Defining and Classifying Myopia Report

Daniel Ian Flitcroft, MB.BS. D.Phil, IMI Committee Chair

Children's University Hospital, University College Dublin and Dublin Institute of Technology, Ireland

Committee members:

  • Prof. Kyoko Ohno-Matsui
  • Prof. Lawrence Yannuzzi
  • Prof. Jost Jonas
  • Prof. Jugnoo Rahi
  • Prof. Serge Resnikoff
  • Dr. Monica Jong
  • Prof. Mingguang He
  • Prof. Kovin Naidoo
  • Dr. Susan Vitale
Standardized definitions and consistent choice of thresholds are essential elements of evidence-based medicine. It is hoped that these proposals, or derivations from them, will facilitate rigorous, evidence-based approaches to the study and management of myopia.

PURPOSE

We provide a standardized set of terminology, definitions, and thresholds of myopia and its main ocular complications.

METHODS

Critical review of current terminology and choice of myopia thresholds was done to ensure that the proposed standards are appropriate for clinical research purposes, relevant to the underlying biology of myopia, acceptable to researchers in the field, and useful for developing health policy.

RESULTS

We recommend that the many descriptive terms of myopia be consolidated into the following descriptive categories: myopia, secondary myopia, axial myopia, and refractive myopia. To provide a framework for research into myopia prevention, the condition of ‘‘pre-myopia’’ is defined. As a quantitative trait, we recommend that myopia be divided into myopia (i.e., all myopia), low myopia, and high myopia.

The current consensus threshold value for myopia is a spherical equivalent refractive error ≤ -0.50 diopters (D), but this carries significant risks of classification bias. The current consensus threshold value for high myopia is a spherical equivalent refractive error ≤ -6.00 D. ‘‘Pathologic myopia’’ is proposed as the categorical term for the adverse, structural complications of myopia. A clinical classification is proposed to encompass the scope of such structural complications.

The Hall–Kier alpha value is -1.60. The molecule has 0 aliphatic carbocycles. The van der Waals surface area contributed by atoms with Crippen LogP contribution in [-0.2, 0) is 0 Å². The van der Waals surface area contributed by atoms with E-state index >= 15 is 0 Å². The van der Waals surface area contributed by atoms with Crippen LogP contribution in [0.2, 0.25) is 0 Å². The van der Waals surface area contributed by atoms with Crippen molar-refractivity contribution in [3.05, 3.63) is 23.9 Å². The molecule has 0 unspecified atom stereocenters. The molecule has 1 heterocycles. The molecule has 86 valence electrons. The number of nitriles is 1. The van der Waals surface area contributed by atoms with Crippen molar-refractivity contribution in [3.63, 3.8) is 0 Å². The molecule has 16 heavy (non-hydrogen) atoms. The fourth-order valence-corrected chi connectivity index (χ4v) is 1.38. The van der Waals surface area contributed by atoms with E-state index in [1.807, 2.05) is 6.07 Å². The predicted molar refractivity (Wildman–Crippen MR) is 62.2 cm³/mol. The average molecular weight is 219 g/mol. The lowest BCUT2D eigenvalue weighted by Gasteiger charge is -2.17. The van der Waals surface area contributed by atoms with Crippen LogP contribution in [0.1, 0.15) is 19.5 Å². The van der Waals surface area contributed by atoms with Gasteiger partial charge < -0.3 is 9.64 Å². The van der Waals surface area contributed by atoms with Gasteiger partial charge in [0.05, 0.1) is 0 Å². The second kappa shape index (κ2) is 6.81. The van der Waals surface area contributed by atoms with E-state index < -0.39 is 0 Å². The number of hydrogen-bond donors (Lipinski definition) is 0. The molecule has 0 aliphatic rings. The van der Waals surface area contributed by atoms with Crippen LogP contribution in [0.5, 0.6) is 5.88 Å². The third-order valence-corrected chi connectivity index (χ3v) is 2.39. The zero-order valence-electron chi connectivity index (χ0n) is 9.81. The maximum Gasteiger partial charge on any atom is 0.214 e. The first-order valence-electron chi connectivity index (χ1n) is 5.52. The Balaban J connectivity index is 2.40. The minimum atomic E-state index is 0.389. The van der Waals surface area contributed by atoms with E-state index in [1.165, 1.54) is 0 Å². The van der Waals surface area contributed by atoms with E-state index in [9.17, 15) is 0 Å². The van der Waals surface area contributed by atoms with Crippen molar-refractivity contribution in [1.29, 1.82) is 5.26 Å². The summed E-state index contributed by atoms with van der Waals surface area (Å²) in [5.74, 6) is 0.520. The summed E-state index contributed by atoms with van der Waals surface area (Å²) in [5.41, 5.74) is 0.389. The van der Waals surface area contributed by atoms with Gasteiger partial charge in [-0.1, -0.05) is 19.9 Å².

CONCLUSIONS

Standardized definitions and consistent choice of thresholds are essential elements of evidence-based medicine. It is hoped that these proposals, or derivations from them, will facilitate rigorous, evidence-based approaches to the study and management of myopia.

Keywords: myopia, myopia classification, myopia definitions, high myopia, myopia thresholds, high myopia, pathologic myopia

Translated versions of IMI clinical summaries are available at myopiainstitute.org

The publication costs of the International Myopia Institute reports were supported by donations from BHVI, Carl Zeiss Vision, CooperVision, Essilor, 
Alcon, and Vision Impact Institute.

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